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Case Reports in Orthopedics
Volume 2016, Article ID 2780295, 4 pages
http://dx.doi.org/10.1155/2016/2780295
Case Report

Gluteal Compartment Syndrome Secondary to Pelvic Trauma

Institute of Orthopaedics “Carlos E. Ottolenghi” Italian Hospital of Buenos Aires, C1199ACK Buenos Aires, Argentina

Received 27 March 2016; Revised 16 June 2016; Accepted 14 July 2016

Academic Editor: Andreas Panagopoulos

Copyright © 2016 Fernando Diaz Dilernia et al. This is an open access article distributed under the Creative Commons Attribution License, which permits unrestricted use, distribution, and reproduction in any medium, provided the original work is properly cited.

Abstract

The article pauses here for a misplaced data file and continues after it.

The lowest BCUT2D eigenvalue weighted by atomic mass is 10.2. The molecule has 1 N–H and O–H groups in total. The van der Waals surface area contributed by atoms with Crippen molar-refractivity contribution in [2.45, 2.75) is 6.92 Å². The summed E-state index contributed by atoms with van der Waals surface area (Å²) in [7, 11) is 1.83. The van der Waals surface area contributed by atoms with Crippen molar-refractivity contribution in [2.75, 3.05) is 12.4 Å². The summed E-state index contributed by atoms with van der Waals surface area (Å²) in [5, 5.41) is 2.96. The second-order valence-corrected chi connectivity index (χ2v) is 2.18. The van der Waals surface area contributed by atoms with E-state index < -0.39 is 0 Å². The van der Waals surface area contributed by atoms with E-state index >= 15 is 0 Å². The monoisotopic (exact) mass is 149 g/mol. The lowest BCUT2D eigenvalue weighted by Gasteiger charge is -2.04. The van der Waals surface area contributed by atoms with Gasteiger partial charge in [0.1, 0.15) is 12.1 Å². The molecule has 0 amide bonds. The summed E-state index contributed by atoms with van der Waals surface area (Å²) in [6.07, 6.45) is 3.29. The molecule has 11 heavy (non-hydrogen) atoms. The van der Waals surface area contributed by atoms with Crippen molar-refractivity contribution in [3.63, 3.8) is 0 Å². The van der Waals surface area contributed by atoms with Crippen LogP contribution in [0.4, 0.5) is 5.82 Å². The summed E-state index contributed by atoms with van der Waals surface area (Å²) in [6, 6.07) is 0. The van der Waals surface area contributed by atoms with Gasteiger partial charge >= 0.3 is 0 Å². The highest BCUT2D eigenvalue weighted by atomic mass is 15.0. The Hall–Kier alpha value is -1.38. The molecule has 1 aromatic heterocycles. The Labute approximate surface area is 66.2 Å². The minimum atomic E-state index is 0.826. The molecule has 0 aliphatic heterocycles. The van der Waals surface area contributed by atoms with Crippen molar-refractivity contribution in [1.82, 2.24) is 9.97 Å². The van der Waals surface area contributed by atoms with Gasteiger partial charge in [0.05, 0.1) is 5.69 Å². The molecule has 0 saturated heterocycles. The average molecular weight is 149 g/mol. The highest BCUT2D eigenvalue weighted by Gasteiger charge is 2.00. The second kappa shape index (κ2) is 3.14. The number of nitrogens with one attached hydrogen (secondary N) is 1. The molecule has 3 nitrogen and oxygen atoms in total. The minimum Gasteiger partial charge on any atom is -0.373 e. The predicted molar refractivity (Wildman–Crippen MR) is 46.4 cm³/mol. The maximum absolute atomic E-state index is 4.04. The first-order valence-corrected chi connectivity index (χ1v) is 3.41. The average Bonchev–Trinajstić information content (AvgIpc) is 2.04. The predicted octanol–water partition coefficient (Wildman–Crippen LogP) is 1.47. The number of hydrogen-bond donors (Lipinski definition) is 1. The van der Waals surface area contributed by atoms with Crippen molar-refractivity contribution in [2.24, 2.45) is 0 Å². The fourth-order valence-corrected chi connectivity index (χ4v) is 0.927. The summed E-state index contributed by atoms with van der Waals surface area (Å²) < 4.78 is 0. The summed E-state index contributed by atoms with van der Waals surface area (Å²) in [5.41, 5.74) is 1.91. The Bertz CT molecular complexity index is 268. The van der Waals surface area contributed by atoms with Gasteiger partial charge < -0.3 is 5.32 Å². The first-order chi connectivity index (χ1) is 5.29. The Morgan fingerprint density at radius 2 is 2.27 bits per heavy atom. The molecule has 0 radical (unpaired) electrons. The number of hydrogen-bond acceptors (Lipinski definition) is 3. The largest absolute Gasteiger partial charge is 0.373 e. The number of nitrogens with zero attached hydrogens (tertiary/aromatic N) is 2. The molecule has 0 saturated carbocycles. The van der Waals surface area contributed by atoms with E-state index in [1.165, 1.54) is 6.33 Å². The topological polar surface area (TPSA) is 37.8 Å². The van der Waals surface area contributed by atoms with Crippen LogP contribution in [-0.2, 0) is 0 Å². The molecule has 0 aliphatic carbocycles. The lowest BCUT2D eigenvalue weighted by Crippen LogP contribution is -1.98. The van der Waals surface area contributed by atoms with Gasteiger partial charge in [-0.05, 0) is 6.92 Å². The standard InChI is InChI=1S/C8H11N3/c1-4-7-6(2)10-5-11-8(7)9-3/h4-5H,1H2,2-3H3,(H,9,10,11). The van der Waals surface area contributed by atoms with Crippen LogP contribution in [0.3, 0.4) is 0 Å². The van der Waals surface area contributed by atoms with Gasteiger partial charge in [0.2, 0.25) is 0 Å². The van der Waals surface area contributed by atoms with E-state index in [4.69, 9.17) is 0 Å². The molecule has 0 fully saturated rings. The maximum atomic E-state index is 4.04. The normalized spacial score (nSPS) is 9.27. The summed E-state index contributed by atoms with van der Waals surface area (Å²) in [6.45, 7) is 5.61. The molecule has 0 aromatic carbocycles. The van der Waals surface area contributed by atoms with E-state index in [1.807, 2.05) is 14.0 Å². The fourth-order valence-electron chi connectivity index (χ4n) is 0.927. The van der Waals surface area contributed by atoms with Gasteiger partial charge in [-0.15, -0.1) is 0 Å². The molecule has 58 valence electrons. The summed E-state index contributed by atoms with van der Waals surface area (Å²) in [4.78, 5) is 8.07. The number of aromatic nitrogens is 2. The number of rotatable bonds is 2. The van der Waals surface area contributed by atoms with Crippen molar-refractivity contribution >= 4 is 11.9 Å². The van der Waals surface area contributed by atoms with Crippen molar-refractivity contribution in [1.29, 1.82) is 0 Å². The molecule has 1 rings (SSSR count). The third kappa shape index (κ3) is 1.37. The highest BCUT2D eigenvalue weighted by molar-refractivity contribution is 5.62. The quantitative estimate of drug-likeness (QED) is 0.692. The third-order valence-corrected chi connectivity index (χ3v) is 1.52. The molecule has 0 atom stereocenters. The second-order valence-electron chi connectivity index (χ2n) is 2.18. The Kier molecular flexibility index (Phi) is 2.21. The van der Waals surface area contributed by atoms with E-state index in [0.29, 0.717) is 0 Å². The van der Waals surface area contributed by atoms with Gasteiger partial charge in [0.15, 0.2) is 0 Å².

Gluteal compartment syndrome (GCS) is extremely rare when compared to compartment syndrome in other anatomical regions, such as the forearm or the lower leg. It usually occurs in drug users following prolonged immobilization due to loss of consciousness. Another possible cause is trauma, which is rare and has only few reports in the literature. Physical examination may show tense and swollen buttocks and severe pain caused by passive range of motion. We present the case of a 70-year-old man who developed GCS after prolonged anterior-posterior pelvis compression. The physical examination revealed swelling, scrotal hematoma, and left ankle extension weakness. An unstable pelvic ring injury was diagnosed and the patient was taken to surgery. Measurement of the intracompartmental pressure was measured in the operating room, thereby confirming the diagnosis. Emergent fasciotomy was performed to decompress the three affected compartments. Trauma surgeons must be aware of the possibility of gluteal compartment syndrome in patients who have an acute pelvic trauma with buttock swelling and excessive pain of the gluteal region. Any delay in diagnosis or treatment can be devastating, causing permanent disability, irreversible loss of gluteal muscles, sciatic nerve palsy, kidney failure, or even death.